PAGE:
As an orthopaedic surgeon specializing in sports medicine, I have been alarmed at the increase in the number of injuries suffered by young athletes in the Charleston area. Recently, several sports medicine organizations joined forces to develop the STOP Sports Injuries campaign, aimed at reducing the number of injuries suffered by young athletes. Pediatric and adolescent sports injuries and injury prevention have always been passions of mine, so I would greatly appreciate the opportunity to discuss the campaign.
The increasing importance of sports in kids’ lives
Sports have always been an integral part of the development of the nation’s youth. The National Athletic Trainers’ Association estimates that between six and seven million high-school students participate in school-sponsored athletics, and approximately 20 million athletes between the ages of 6 and 16 participate in sports in general. However, sports seem to be evolving into the primary focus of many young athletes’ lives. Dr. Alvin Rosenfeld, a psychiatrist specializing in adolescents, notes that structured sports time has doubled over the last 20 years, while in that same time, family dinners have been cut by one third, and family vacations have decreased 28 percent. Along the same lines, the NATA has calculated that a young athlete spends an average of 326 hours of practice time under the supervision of a coach during one season, often far exceeding the amount spent with teachers.
Rising rates of youth sports injuries
While no one questions the numerous positive aspects of sports in the lives of young athletes, it is becoming evident that it can have drawbacks as well. The volume of training performed by many of these young athletes is increasing faster than their growing bodies are able to handle it. According to the American Academy of Orthopaedic Surgeons, over 3.5 million children aged 14 and younger are treated for sports injuries each year, and nearly half of the injuries suffered by middle- and high-school athletes are overuse injuries. Renowned orthopaedic sports medicine surgeon Dr. James Andrews points out that surgeons see four times as many overuse injuries in youth sports compared to five years ago. The Positive Coaching Alliance notes a similar increase in overuse injuries and goes further, claiming that half of all pediatric sports injuries are related to burn out. For those coaches and parents who don’t believe that their children or players won’t be affected, the NATA has shown that girls involved in organized sports have an estimated injury rate of 20 to 22 per 100 participants per season, while boys have a risk of 39 per 100 participants per season.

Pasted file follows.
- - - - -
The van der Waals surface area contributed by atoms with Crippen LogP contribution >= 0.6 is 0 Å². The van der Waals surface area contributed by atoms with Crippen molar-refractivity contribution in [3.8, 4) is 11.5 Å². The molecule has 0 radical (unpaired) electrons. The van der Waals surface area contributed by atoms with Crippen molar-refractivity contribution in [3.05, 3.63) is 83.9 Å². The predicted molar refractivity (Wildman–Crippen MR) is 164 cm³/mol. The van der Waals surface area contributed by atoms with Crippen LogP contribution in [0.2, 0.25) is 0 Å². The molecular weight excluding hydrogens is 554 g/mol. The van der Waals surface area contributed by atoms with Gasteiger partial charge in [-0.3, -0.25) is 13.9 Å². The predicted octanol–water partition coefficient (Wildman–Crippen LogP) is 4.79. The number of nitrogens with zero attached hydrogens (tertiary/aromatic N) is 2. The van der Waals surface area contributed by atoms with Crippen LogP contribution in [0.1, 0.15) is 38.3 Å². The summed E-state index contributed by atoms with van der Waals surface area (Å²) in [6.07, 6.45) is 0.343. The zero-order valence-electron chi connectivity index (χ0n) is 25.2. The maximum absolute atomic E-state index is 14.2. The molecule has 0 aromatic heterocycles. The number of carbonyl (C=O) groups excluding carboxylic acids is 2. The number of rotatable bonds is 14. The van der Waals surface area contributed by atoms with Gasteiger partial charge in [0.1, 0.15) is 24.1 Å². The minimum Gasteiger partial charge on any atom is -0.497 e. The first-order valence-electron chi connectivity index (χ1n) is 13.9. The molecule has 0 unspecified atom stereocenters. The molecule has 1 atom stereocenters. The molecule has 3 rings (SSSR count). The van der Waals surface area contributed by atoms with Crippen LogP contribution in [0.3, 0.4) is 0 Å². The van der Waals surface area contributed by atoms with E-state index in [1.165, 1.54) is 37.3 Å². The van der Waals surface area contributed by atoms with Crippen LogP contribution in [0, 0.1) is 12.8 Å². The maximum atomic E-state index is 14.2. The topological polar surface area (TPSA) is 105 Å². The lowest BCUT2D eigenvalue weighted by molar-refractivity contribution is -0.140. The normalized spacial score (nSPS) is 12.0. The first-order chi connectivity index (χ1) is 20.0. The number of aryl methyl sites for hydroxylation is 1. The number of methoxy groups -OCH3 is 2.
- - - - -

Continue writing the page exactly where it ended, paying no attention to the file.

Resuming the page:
Overuse injury in youth sports
While these statistics are alarming, another one might provide some degree of comfort. The American College of Sports Medicine estimates that 50 percent of overuse injuries in children and adolescents are preventable. For this reason, the STOP (Sports Trauma and Overuse Prevention) Sports Injuries campaign was launched. The American Orthopaedic Society for Sports Medicine joined forces with the American Academy of Pediatrics, the American Academy of Orthopaedic Surgeons, Safe Kids USA, the National Athletic Trainers’ Association, the American Medical Society for Sports Medicine, the Sports Physical Therapy Section, and the National Strength and Conditioning Association to slow the epidemic of preventable youth sports injuries. The initiative has also created a Council of Champions, which includes famous former and current athletes such as Hank Aaron, Bo Jackson, Bonnie Blair, Jack Nicklaus, Howie Long, Bart Starr, Sam Bradford, and John Smoltz, among many others, to spread the campaign’s message.
The need to educate parents, coaches and young athletes
STOP Sports Injuries is a campaign to help educate athletes, coaches, parents, and health care professionals about overuse and traumatic sports injuries, long-term consequences of youth sports injuries, and proper injury treatment and prevention. Our comprehensive website details how coaches and parents can do their part, and information regarding injuries and their treatment and methods of prevention are given for a multitude of sports. For example, cheerleaders and coaches are advised of restrictions for performing stunts, including height of pyramids, a thrower-flyer ratio for a basket toss, and minimum number of spotters for lifts and tosses. Football players and their coaches and parents are offered information regarding knee, ankle, and shoulder injuries, concussions, and heat illness. Pitch counts, age recommendations for various pitches, and rest periods are advised to prevent overuse injuries to the shoulder and elbow in baseball.
For a campaign such as this one to be successful, it requires cooperation and support from everyone involved in youth sports. The STOP Sports Injuries campaign is targeting parents, coaches and trainers, healthcare providers, and young athletes. Therefore, we are asking everyone to take The Pledge, and there is a different one on our website for each of these target groups. Please take this opportunity to take The Pledge and help to spread the campaign’s message. Together, we can make this effort a success – to keep kids healthy and on the playing field and out of the operating room.